Sunday, September 6, 2015

168.) HD - Harley Davidson WLA / WLC Royal Canadian Army's and road motors with Marisha Miller bombshell

Motor 'Harley Davidson' Trade Cycles Mark, WLA & WLCs & American Marisa Miller bombshell HD's sexy model (Wikipedia)

Uploaded-104%- 18+ 17.06.2017.+++++++

above: NEW! NoHigher! An authenic  Harley Davidson Pin-Up Girl

above: MedRes! Marisa Miller (Molnár Mariska) Harley Davidson advert poster

aboveMedRes! Harley Davidson motorbikes with Pin-Up Girls

above: NEW! NoHigher! The 'Motoped' Survival is a motor-assisted bicycle that gets up to 160 miles to the gallon, and the 49CC motor will take it up to 500 miles on a three gallon fill-up


below: NEW! HiRes!


Harley copied the BMW R71 to produce its XA model.
Harley-Davidson provided motorcycles to the Army during World War I and for earlier excursions against Mexican bandits like Pancho Villa.
During WWII, the Army produced a specification for a motorcycle much like the BMWs used by German forces. That meant shaft drive, a boxer engine, and several other features that made the BMWs exceptionally reliable and low-maintenance machines. Harley-Davidson produced the XA based closely on the BMW. Though an excellent machine, only about 1,000 were produced. Due to its new features and low production, the XA was expensive, and by that time it was clear that the Jeep was the Army's general purpose vehicle of choice; the less advanced but cheaper WLA was considered sufficient for its limited roles.
Other motorcycles produced by HD for WWII included US Army and Canadian versions of the Big Twin EL family, the ELA and ELC, as well as an Army version of the UL, the ULA. These were produced mainly for "home front" use, and not in very large numbers. Consequently, they are very rare today.
Indian, Harley-Davidson's major competitor at the time, also produced a war-time model, the Indian 741, and a longitudinal V-twin shaft-drive model, the Indian 841.
Harley-Davidson would later produce the MT350E, after acquiring the British Armstrong company in 1987. These were dual-sport machines, capable of both on-road and off-road service, powered by 350 cc Rotax engines. The MT350E was a redesign of the 500 cc Armstrong MT500, which reduced weight, added an electric start, and upgraded pollution standards. The MT500 began as the Italian SWM XN Tornado, which Armstrong acquired the rights to in 1984 when SWM liquidated, and then modified for military use with assistance from CCM. The MT350E mostly saw British and Canadian service, and some are still in use 
Servi-Car, although it was superseded in two-wheeled motorcycles by the more advanced flathead engine used in the Model K (the ancestor of the OHV Sportster) in 1952. Though the model designation suggested high compression, for reliability, the Army version actually used a medium-compression version. In modern terms, the WLA's compression ratio of 5:1 is very low. Due to this low compression, a WLA will run on 74 octane gasoline, necessary due to the poor quality of refining at the time, although fuel technology would improve rapidly during the war. The WLA also features springer front suspension. Harley-Davidson would not adopt telescopic front forks until after the war. The rear wheel had no suspension, giving this type of motorcycle the nickname "hard tail".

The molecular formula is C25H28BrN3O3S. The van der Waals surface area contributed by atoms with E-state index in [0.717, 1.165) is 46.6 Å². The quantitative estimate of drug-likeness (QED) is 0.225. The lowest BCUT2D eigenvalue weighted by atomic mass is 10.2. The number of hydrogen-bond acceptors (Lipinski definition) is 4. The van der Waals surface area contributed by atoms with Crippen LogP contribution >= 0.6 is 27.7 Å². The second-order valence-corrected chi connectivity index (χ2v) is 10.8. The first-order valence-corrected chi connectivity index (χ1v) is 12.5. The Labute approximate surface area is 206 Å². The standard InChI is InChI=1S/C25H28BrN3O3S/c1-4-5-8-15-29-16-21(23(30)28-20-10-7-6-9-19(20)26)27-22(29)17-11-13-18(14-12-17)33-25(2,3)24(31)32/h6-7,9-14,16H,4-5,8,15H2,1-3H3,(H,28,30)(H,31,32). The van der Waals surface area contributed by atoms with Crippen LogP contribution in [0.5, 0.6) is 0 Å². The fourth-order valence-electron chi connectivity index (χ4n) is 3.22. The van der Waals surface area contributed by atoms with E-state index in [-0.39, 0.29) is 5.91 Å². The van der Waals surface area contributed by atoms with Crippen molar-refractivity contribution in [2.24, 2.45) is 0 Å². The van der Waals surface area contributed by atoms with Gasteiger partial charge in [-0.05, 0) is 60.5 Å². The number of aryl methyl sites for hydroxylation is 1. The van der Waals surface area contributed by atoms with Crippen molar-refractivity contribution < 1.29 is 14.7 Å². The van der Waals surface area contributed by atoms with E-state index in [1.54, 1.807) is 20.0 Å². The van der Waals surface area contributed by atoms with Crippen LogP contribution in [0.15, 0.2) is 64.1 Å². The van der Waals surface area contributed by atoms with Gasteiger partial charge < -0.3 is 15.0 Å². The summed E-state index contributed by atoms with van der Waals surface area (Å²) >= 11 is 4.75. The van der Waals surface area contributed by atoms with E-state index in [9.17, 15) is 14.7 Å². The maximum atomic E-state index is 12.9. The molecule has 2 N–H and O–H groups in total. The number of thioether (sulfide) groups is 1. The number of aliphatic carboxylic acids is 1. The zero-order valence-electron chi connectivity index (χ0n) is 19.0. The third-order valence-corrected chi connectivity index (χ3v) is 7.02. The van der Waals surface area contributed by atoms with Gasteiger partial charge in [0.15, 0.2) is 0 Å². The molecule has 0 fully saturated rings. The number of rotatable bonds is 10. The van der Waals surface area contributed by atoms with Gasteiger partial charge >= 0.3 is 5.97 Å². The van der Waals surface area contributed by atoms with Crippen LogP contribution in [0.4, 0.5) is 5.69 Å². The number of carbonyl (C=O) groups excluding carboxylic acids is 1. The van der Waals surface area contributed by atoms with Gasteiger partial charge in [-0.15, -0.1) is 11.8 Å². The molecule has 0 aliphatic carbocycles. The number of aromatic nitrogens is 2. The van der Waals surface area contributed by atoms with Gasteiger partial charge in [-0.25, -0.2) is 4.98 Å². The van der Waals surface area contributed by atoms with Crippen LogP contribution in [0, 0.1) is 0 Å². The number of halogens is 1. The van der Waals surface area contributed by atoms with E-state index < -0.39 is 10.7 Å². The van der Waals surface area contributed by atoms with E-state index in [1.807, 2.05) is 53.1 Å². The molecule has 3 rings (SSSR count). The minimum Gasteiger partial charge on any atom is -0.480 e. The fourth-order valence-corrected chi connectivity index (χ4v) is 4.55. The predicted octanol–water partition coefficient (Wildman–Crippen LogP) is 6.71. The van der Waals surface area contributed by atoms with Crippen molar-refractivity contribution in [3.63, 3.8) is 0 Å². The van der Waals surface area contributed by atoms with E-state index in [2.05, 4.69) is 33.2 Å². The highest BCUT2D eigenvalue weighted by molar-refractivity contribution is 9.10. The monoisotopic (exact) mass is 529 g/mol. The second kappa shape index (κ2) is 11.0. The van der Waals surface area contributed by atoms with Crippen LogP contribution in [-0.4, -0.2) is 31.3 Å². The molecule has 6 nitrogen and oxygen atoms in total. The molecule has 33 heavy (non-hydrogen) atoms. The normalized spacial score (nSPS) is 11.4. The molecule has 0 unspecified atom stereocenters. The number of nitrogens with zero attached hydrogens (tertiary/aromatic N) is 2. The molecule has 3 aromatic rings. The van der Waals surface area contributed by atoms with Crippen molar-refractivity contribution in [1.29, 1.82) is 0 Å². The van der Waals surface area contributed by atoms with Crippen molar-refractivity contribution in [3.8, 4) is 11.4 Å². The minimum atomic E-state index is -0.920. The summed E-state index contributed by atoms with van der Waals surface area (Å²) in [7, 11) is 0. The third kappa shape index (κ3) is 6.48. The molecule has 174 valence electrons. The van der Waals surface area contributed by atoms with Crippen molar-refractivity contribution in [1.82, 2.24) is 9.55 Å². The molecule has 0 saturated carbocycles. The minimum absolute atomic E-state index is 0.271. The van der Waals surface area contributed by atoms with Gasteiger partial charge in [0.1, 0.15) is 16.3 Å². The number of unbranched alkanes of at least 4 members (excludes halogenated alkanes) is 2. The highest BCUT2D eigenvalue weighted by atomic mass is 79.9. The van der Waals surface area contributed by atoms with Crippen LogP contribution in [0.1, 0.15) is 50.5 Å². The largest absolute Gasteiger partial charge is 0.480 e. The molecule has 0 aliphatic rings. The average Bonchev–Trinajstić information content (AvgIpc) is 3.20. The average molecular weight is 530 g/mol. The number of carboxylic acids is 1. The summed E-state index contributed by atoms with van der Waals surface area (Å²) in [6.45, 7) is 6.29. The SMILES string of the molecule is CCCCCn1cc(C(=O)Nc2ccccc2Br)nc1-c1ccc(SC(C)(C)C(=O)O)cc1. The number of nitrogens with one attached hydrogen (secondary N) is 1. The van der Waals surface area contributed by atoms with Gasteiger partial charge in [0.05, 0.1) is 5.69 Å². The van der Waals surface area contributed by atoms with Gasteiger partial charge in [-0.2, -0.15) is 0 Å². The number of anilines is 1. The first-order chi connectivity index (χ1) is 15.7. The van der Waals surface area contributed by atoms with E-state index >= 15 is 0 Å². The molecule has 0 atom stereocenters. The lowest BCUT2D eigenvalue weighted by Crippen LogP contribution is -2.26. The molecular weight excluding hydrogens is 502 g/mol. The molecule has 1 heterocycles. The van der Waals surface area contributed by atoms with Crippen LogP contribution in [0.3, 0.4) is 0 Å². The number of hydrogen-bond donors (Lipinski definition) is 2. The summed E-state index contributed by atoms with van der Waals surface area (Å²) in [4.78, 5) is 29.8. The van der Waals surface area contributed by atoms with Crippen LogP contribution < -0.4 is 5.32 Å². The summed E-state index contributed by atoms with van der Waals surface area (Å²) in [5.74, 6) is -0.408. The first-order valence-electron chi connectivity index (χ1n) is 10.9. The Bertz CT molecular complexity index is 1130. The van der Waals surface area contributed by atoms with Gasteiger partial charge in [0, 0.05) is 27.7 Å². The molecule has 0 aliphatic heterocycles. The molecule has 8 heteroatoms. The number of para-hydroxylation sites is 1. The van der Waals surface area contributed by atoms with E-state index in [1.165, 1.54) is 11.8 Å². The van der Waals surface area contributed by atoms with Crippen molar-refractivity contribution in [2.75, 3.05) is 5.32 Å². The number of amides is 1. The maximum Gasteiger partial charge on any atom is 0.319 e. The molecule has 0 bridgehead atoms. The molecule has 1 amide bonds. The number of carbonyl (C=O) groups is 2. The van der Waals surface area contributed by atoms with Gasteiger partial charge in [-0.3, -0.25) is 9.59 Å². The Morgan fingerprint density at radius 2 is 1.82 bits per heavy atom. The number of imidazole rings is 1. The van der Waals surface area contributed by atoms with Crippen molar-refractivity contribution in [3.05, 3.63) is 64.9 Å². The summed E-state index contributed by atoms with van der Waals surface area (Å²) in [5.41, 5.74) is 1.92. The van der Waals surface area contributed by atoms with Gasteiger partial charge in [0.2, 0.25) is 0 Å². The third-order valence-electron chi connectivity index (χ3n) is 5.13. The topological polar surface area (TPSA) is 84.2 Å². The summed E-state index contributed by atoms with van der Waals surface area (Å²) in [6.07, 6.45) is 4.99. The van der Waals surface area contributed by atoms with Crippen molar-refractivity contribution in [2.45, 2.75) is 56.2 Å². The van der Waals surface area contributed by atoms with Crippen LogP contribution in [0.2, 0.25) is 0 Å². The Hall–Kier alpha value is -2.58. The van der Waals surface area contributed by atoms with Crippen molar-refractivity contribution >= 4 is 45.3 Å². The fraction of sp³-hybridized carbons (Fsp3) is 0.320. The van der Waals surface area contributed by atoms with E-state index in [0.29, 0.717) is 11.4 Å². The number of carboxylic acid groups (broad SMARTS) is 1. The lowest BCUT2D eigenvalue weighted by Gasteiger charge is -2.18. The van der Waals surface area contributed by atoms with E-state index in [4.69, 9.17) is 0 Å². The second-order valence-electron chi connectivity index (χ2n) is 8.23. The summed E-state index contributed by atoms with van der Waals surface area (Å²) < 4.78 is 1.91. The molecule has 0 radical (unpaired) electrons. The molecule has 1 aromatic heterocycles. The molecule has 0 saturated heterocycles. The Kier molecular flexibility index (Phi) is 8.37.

above: NEW! HiRes! HD-WLA with Hannah   Photo: Karsun Design source: Google open galery by coolector: Hu. Bányiczki Zoltán





above: American - US Army's WLA version  below: also! Left: MedRes!  Right: MedRes!

above: NEW! NoHigher! Military Police model - Katonai Rendőr modell  source: Pinterest.com


above: USA made cutted layers of wooden 3D effect decor picture. below: Pin-Up NoHigher!

above: NEW! NoHigher! Harley Davidson Motorcycles Neon-Wallclock with Pin-Up girl








Technical Data WLA General Specifications
             Type of Engine:             Two Cylinder, L-head, ''V'' engin
                                                 Cylinder Bore                                               23/4 in.  
                                                 Stroke                                                          313/16 in.
                                                 Piston Displacement                                    45.12 cu. in.
                                                 Compression Ratio                                       5.0 to 1
                                                 Horsepower (N.A.C.C. Rating)                       6.05
                                                 Wheel Base                                                  571/2 in.
                                                 Engine Sprocket                                           31 tooth
                                                 Countershaft Sprocket                                  17 tooth
                                                 Rear Wheel Sprocket                                   41 tooth
                                                 High Gear Ratio                                            4.59 to 1
The WLA is a model of Harley-Davidson motorcycle that was produced to US Army specifications in the years during and around World War II. It was based on an existing civilian model, the WL, and is of the 45 solo type, so called due to its 45 cubic inches (740 cc) engine and single-rider design. The same engine, in a slightly lower state of tune, also powered the three-wheeled Servi-Car (the "G" family), leading to the "solo" distinction.
Model designation:
The model number breaks down as follows: 
W : the W family of motorcycles. Harley Davidson (except in very early models) gives a letter designation for each model family. The W series at the time was the newest incarnation of the 45 cubic inches (740 cc) flathead motor, and was developed from the earlier R family 1932–1936.